To prepare for what he anticipated would be a three- or even four-way competition for the Phillies’ center-field job, Adam Haseley built a home gym in his garage last fall. He put on 15 pounds of muscle. And he recommitted to giving maximum effort and intensity on every play, no matter how routine.
Then, in his third spring-training game, he strained his groin.
“Right when it happened I was pretty beat up about it,” Haseley said Wednesday. “I was pretty shaken up.”
That’s about as much emotion as you’ll get from the Phillies’ 2017 first-round pick. Haseley is super-serious, reserved to the point of seeming almost robotic. After making a leaping catch to rob a home run in Cincinnati two years ago, he matter-of-factly took a few steps in from the warning track, flipped the ball from his glove to his left hand, and heaved it back to the infield, prompting wisecracking teammate Brad Miller to quip, “He’s a showman.”
More like a classic introvert. But now, after gearing up for months to claim the only vacancy in the Phillies’ lineup, Haseley was being told he probably would miss four weeks, almost certainly removing him from consideration.
“[Manager] Joe [Girardi] and I had a conversation with all the trainers, and I’m explaining the aggressive nature that I wanted to have to get back, just for obvious reasons,” Haseley said. “I tried to push it as fast as I could without taking any risks.”
And so it was Wednesday, 20 days after first feeling a “burning sensation” while running the bases — and with neither Roman Quinn, nor Scott Kingery, nor Odúbel Herrera having seized control of the job — that Haseley led off and played center field against the Detroit Tigers.
Haseley went 0-for-3 in the Phillies’ 4-1 loss, but if the game had been played almost anywhere other than Lakeland, Fla., his 408-foot drive in the first inning might have been a home run rather than a flyout to center field.
“He’s had four at-bats and he’s squared up two balls. That’s a pretty good percentage,” Girardi said, referencing Haseley’s pinch-hit single Tuesday night in his first game back. “Considering he had all that time off, those two at-bats were pretty good.”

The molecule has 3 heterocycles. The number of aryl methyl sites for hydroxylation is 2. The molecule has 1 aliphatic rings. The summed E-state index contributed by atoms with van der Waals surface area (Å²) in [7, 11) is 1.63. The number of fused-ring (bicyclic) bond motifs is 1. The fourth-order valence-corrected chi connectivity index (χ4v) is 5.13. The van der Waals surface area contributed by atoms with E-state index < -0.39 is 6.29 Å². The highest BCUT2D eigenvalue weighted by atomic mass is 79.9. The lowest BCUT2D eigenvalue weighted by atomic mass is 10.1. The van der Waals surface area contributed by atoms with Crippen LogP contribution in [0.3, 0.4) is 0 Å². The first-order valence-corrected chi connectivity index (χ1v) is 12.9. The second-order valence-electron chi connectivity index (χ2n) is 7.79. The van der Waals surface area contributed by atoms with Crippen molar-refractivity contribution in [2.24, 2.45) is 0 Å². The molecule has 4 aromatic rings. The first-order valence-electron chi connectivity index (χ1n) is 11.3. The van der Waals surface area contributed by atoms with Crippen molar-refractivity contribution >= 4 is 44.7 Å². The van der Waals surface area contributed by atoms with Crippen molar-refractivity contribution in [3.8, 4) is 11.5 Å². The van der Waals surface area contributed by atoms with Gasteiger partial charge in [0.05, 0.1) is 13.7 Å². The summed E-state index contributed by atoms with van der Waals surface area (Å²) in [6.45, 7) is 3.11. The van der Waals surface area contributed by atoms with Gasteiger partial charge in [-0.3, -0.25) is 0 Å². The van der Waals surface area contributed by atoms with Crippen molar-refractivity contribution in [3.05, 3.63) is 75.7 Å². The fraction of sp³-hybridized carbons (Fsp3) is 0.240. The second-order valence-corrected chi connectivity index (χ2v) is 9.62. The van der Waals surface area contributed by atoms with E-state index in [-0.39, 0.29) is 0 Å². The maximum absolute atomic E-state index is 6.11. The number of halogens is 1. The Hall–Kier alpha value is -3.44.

But is there enough time, with the Phillies breaking camp Monday, for Haseley to claim a spot on the opening-day roster?
“I don’t think it’s a stretch to think that,” Girardi said. “I know there’s not a lot of time, but we’re still in the competition. I value that it’s still a competition.”
If there’s a front-runner, it’s probably Quinn, who has cut down on his strikeouts over the last few weeks and focused on putting his sprinter speed to use by reaching base more often. Kingery is 5-for-36 with 15 strikeouts. Herrera has had his moments, specifically three home runs. But he also has only three hits in his last 20 at-bats. And as the only candidate who isn’t on the 40-man roster, he needed to outperform all the others.
The path remains clear, then, for Haseley if he’s able to make up for lost time. He realizes the urgency. It’s one of the reasons why he pushed to beat the Phillies’ initial four-week timeline. He reminded the trainers that he suffered a similar injury after making his major-league debut in 2019 and was back playing in 19 days.
Haseley, 24, batted .266 with five homers and a .720 OPS two years ago, and played well enough that former general manager Matt Klentak declared him the prohibitive favorite to be the Phillies’ primary center fielder last season. But Haseley struggled early and lapsed into a platoon with Quinn.
The Phillies ranked 26th in the majors last season with a .637 OPS from the center-field position. Thus, the open competition in spring training.
Haseley has 14 plate appearances in exhibition games compared to 41 for Herrera, 40 for Kingery, and 35 for Quinn. But that isn’t counting Haseley’s at-bats in simulated games alongside catchers J.T. Realmuto and Rafael Marchan over the last few weeks.
The Phillies have little doubt that Realmuto will be on the opening-day roster despite not playing in an exhibition game until Tuesday night because of a broken right thumb. If the star catcher will have enough at-bats to be considered ready, surely Haseley will, too.
“Up to a couple days ago, I think I had 10 at-bats every day,” Haseley said. “It felt like I didn’t miss too much time from a swinging and throwing perspective. Just running.”
Haseley tested his groin by going from first to third Tuesday night. He chased down Jeimer Candelario’s triple in the first inning on Wednesday and a fly ball in the third, then said everything felt “normal for this time of year.”
“In my head, it’s a competition,” Haseley said. “It’s always been a competition against myself of how much I can give effort and intensity. I think it still is. A lot of it is out of my control, but certain things I can control is how hard I run or how I approach the game.
“I’m going to take whatever chances that I have left. I’m just going to see how hard I can play and how much effort I can give.”
Kingery went 1-for-3 with a walk; Herrera finished 1-for-4 with two strikeouts. ... Lefty reliever JoJo Romero solidified his standing for a bullpen spot by tossing 1 ⅔ scoreless innings. Hard-throwing Sam Coonrod also continued his solid spring with a scoreless eighth inning. ... Left-hander Matt Moore is scheduled to start at 6:05 p.m. Thursday against the Yankees in Clearwater, Fla. The game will air on NBC Sports Philadelphia and WIP-FM (94.1).